Pride and Prejudice
Class and Status in Pride and Prejudice
While the novel Pride and Prejudice by Jane Austen does not openly display Marx's idea of the oppressed and the oppressor, it does clearly demonstrate Marx's ideas of society as a history of class struggle. Austen portrays class divisions and struggles through the relationships between the characters in the novel, chiefly the relationship between Darcy and Elizabeth. When subjected to a Marxist reading, Pride and Prejudice reflects how relationships were determined by wealth and class status in pre-industrial England. Subsequently the novel also displays the emergence of the bourgeoisie (the Gardiners) and how they affect class relations.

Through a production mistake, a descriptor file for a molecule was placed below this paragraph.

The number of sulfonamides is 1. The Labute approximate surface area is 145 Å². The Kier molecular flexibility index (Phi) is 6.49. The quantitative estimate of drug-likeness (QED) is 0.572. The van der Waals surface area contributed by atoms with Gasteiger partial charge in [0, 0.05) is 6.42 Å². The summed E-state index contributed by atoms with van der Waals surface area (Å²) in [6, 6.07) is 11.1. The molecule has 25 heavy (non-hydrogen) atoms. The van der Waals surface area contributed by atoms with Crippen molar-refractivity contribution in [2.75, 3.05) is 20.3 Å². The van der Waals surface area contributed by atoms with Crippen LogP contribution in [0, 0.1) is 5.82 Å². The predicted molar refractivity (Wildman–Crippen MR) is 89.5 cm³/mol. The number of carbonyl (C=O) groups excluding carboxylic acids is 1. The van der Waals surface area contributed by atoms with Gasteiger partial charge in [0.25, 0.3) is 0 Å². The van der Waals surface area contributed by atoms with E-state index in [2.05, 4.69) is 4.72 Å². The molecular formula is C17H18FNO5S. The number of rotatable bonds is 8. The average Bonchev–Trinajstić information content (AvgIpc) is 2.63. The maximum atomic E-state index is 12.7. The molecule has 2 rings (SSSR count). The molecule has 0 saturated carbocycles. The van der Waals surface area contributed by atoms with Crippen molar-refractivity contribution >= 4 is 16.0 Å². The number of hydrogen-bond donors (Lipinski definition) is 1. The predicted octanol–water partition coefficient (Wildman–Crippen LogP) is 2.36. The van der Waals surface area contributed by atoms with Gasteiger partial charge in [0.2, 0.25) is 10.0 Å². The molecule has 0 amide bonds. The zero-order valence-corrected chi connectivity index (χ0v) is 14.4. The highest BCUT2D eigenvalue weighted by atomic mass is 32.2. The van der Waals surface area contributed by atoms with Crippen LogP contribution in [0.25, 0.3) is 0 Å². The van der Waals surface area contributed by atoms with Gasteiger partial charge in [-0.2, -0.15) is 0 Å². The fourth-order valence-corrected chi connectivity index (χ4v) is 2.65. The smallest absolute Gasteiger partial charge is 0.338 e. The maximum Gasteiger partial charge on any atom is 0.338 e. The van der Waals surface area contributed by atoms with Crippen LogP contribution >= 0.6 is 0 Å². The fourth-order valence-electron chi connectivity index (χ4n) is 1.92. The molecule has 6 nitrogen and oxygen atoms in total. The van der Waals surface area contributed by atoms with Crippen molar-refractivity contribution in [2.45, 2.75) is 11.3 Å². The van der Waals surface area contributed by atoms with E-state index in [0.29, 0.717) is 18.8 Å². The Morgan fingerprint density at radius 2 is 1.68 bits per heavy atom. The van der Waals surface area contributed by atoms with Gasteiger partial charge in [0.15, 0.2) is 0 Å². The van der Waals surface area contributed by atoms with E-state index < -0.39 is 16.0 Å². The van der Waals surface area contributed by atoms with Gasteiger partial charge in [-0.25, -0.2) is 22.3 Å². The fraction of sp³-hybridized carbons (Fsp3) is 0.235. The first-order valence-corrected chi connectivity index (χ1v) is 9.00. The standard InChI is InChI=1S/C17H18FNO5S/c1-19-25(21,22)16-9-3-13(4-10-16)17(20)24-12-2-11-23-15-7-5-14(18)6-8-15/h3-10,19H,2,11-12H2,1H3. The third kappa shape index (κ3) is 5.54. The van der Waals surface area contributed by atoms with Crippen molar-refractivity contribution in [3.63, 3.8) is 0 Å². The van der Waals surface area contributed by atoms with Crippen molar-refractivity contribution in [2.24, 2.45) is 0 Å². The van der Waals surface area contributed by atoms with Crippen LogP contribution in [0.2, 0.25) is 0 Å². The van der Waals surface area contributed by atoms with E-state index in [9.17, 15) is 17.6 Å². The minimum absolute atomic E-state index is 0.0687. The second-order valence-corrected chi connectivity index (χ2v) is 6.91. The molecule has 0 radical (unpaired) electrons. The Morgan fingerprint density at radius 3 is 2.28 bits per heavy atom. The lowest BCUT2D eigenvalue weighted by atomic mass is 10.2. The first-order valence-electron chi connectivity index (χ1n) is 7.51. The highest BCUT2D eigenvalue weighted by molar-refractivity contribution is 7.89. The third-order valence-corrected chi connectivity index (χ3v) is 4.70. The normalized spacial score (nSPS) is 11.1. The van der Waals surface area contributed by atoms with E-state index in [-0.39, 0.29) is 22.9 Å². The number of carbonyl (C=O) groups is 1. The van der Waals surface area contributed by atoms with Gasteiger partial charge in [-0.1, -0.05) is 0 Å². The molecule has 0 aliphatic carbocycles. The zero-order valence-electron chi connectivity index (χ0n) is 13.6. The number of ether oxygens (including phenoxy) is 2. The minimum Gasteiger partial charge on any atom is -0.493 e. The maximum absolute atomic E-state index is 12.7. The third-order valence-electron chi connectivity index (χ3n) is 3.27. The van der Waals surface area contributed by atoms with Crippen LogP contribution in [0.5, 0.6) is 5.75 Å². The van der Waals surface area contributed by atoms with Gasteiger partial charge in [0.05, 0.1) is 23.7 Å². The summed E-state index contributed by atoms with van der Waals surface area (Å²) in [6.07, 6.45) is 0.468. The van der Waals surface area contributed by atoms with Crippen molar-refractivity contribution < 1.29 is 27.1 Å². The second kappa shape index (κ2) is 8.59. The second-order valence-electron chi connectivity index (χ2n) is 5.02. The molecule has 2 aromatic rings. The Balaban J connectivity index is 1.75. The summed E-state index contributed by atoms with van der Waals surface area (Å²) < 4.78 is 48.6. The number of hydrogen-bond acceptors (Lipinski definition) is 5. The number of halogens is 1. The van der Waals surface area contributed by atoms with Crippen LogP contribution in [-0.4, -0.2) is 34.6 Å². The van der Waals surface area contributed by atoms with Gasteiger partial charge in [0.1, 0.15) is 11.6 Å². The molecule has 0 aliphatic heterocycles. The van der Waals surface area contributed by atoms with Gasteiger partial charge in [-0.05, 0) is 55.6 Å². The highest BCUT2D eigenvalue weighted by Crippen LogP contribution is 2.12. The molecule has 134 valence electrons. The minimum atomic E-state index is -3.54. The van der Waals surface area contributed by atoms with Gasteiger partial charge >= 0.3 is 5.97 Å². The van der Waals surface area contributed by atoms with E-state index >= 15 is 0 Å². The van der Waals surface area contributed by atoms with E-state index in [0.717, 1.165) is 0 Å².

Although Pride and Prejudice was written before the bourgeoisie become the dominant class of the western world, the industrial revolution had already begun and so had the emergence of this social class. Therefore the principle of personal worth being decided by 'exchange value' (p. 82 The Communist Manifesto) can still be read in the novel and Marx's criticism of the bourgeoisie can still be applied. It was obvious from the novel's orientation that relationships were determined by a character's 'exchange value' or in other words, their wealth and social...
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